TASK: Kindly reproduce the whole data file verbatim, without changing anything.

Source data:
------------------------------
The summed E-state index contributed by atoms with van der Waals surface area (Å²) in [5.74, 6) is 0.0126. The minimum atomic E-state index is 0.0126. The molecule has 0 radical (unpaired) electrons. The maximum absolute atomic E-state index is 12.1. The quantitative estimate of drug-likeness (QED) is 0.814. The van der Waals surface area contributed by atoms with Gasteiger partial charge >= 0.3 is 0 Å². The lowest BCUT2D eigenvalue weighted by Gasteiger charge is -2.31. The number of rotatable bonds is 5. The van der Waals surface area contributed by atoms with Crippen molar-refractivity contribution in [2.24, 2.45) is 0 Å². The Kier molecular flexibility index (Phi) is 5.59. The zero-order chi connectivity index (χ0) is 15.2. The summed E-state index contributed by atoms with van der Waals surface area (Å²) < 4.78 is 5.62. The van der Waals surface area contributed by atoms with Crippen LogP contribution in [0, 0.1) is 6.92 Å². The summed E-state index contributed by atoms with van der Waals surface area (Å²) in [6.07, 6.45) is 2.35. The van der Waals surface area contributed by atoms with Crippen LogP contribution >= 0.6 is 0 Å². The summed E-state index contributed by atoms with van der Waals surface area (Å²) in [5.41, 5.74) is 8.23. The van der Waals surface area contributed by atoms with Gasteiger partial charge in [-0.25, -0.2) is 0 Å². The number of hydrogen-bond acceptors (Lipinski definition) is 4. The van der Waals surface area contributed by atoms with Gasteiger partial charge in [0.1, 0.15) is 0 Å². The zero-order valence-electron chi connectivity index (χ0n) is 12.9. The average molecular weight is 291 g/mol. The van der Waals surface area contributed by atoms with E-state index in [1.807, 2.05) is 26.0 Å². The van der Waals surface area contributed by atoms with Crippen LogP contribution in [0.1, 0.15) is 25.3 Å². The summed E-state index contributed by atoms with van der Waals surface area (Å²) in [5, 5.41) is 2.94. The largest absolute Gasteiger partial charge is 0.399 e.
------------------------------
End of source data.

The summed E-state index contributed by atoms with van der Waals surface area (Å²) in [5.74, 6) is 0.0126. The minimum atomic E-state index is 0.0126. The molecule has 0 radical (unpaired) electrons. The maximum absolute atomic E-state index is 12.1. The quantitative estimate of drug-likeness (QED) is 0.814. The van der Waals surface area contributed by atoms with Gasteiger partial charge >= 0.3 is 0 Å². The lowest BCUT2D eigenvalue weighted by Gasteiger charge is -2.31. The number of rotatable bonds is 5. The van der Waals surface area contributed by atoms with Crippen molar-refractivity contribution in [2.24, 2.45) is 0 Å². The Kier molecular flexibility index (Phi) is 5.59. The zero-order chi connectivity index (χ0) is 15.2. The summed E-state index contributed by atoms with van der Waals surface area (Å²) < 4.78 is 5.62. The van der Waals surface area contributed by atoms with Crippen LogP contribution in [0, 0.1) is 6.92 Å². The summed E-state index contributed by atoms with van der Waals surface area (Å²) in [6.07, 6.45) is 2.35. The van der Waals surface area contributed by atoms with Crippen LogP contribution >= 0.6 is 0 Å². The summed E-state index contributed by atoms with van der Waals surface area (Å²) in [5.41, 5.74) is 8.23. The van der Waals surface area contributed by atoms with Gasteiger partial charge in [-0.25, -0.2) is 0 Å². The number of hydrogen-bond acceptors (Lipinski definition) is 4. The van der Waals surface area contributed by atoms with Gasteiger partial charge in [0.1, 0.15) is 0 Å². The zero-order valence-electron chi connectivity index (χ0n) is 12.9. The average molecular weight is 291 g/mol. The van der Waals surface area contributed by atoms with E-state index in [1.807, 2.05) is 26.0 Å². The van der Waals surface area contributed by atoms with Crippen LogP contribution in [0.1, 0.15) is 25.3 Å². The summed E-state index contributed by atoms with van der Waals surface area (Å²) in [5, 5.41) is 2.94. The largest absolute Gasteiger partial charge is 0.399 e.